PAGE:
For Huang Zefan, or ‘Ziggy’ to his peers, his love for robotics is a 24/7 affair.
When he’s not mentoring budding roboticists in secondary schools or designing and printing 3D parts to make his home more functional, he’s in the Advanced Robotics Centre (ARC) at the National University of Singapore (NUS), chipping away at his latest “obsession” and subject of his PhD thesis – navigation for autonomous vehicles.
“Imagine a robot in a very narrow corridor,” explained Ziggy, “Traditional algorithms dictate drawing a line from the robot to the end of the corridor for it to get across. But the assumption is that the environment is static. We’re trying to imbue robots with a sense of intelligence and awareness needed for a dynamic environment.”
The second-year PhD student in mechanical engineering at NUS has been working to integrate “social compliance” into an autonomous wheelchair at the ARC over the past year. Kitted out with LIDAR sensors that detect movement up to 8 meters away, the wheelchair “senses” the world around it and uses the data points to navigate tight corners. The hope is that one day, this robot can be used to aid those with limited mobility.
Freeing people from the “4Ds”
(Left) Ziggy and his teammate Christina Lee with the autonomous wheelchair they’ve both been working on. (Right) A close-up of the map developed by the autonomous robots from data obtained from LIDAR sensors on its wheels.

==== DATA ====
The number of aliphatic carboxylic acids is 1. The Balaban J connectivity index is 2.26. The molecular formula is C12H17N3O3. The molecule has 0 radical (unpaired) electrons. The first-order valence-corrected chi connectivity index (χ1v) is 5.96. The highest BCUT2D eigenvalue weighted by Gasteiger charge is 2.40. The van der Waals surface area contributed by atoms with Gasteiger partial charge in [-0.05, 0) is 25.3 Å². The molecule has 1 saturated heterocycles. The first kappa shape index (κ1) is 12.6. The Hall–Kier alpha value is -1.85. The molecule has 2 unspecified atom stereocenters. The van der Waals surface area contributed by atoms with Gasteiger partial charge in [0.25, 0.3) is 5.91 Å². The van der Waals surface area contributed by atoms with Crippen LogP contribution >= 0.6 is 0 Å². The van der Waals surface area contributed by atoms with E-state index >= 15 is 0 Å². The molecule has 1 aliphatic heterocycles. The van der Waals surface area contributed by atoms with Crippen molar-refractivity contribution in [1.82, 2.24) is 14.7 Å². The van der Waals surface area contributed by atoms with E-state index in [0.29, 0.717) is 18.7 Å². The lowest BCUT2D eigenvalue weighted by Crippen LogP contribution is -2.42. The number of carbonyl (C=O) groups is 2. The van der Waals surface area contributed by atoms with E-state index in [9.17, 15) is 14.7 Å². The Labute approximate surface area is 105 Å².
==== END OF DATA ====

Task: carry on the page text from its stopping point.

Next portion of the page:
Rather than replacing humans with autonomous vehicles, Ziggy’s work aims to relieve humans from what he terms the “4Ds” – work that is dull, dirty, dangerous and demeaning. His sentiment echoes Professor Marcelo Ang, who specialises in control and mechatronics and is director of the Advanced Robotics Centre in NUS, where Ziggy’s lab is. Prof Ang also supervises him on his thesis.
“What is a good project?” said Prof Ang. “I will suggest that (a good project) is one that contributes to knowledge and ultimately improves quality of life for everybody.” Prof Ang believes deeply in translating research into solving real-world problems and regularly links his students to industry partners.
Prof Marcelo Ang with Ziggy at the Advanced Robotics Centre (ARC).
“When you’re doing pure research, you may not really understand the value of it,” said Ziggy, “it’s only through interaction with different stakeholders that you will start to realise how the robot can benefit the economy and the people using it. Sometimes this dynamic is not found in a purely academic environment – you must go into industry to find out more about how it works behind the scenes.”
With the support of his supervisor and driven by a natural-born sense of curiosity, Ziggy applied to do an apprenticeship through SGInnovate’s Talent Programme and was placed in Venti Technologies, a fast-growing autonomous logistics startup that develops autonomous vehicles for ports, airports and more.
From lab to real life
Ziggy’s journey at Venti has brought him beyond academia and into the fast-paced, dynamic world of industry.
Watch the video of Ziggy's journey.